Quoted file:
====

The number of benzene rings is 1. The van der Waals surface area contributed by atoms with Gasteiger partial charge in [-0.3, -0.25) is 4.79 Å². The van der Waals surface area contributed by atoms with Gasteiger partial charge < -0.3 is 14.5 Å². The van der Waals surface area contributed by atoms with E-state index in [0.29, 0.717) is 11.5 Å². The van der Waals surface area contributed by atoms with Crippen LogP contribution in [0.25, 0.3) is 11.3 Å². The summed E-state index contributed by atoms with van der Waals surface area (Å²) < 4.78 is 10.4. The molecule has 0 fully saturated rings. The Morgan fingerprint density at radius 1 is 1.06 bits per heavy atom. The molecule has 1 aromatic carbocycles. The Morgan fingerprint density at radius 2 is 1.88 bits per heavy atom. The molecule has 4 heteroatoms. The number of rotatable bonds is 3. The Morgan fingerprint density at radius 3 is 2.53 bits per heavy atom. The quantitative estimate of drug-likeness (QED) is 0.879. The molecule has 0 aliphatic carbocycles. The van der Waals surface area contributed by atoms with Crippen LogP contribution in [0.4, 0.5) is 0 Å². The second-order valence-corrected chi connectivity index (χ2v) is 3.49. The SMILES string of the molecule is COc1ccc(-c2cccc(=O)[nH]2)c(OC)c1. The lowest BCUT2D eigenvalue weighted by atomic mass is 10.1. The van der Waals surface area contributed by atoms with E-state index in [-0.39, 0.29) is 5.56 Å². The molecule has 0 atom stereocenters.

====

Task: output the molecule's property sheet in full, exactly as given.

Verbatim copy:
The number of benzene rings is 1. The van der Waals surface area contributed by atoms with Gasteiger partial charge in [-0.3, -0.25) is 4.79 Å². The van der Waals surface area contributed by atoms with Gasteiger partial charge < -0.3 is 14.5 Å². The van der Waals surface area contributed by atoms with E-state index in [0.29, 0.717) is 11.5 Å². The van der Waals surface area contributed by atoms with Crippen LogP contribution in [0.25, 0.3) is 11.3 Å². The summed E-state index contributed by atoms with van der Waals surface area (Å²) < 4.78 is 10.4. The molecule has 0 fully saturated rings. The Morgan fingerprint density at radius 1 is 1.06 bits per heavy atom. The molecule has 1 aromatic carbocycles. The Morgan fingerprint density at radius 2 is 1.88 bits per heavy atom. The molecule has 4 heteroatoms. The number of rotatable bonds is 3. The Morgan fingerprint density at radius 3 is 2.53 bits per heavy atom. The quantitative estimate of drug-likeness (QED) is 0.879. The molecule has 0 aliphatic carbocycles. The van der Waals surface area contributed by atoms with Crippen LogP contribution in [0.4, 0.5) is 0 Å². The second-order valence-corrected chi connectivity index (χ2v) is 3.49. The SMILES string of the molecule is COc1ccc(-c2cccc(=O)[nH]2)c(OC)c1. The lowest BCUT2D eigenvalue weighted by atomic mass is 10.1. The van der Waals surface area contributed by atoms with E-state index in [-0.39, 0.29) is 5.56 Å². The molecule has 0 atom stereocenters.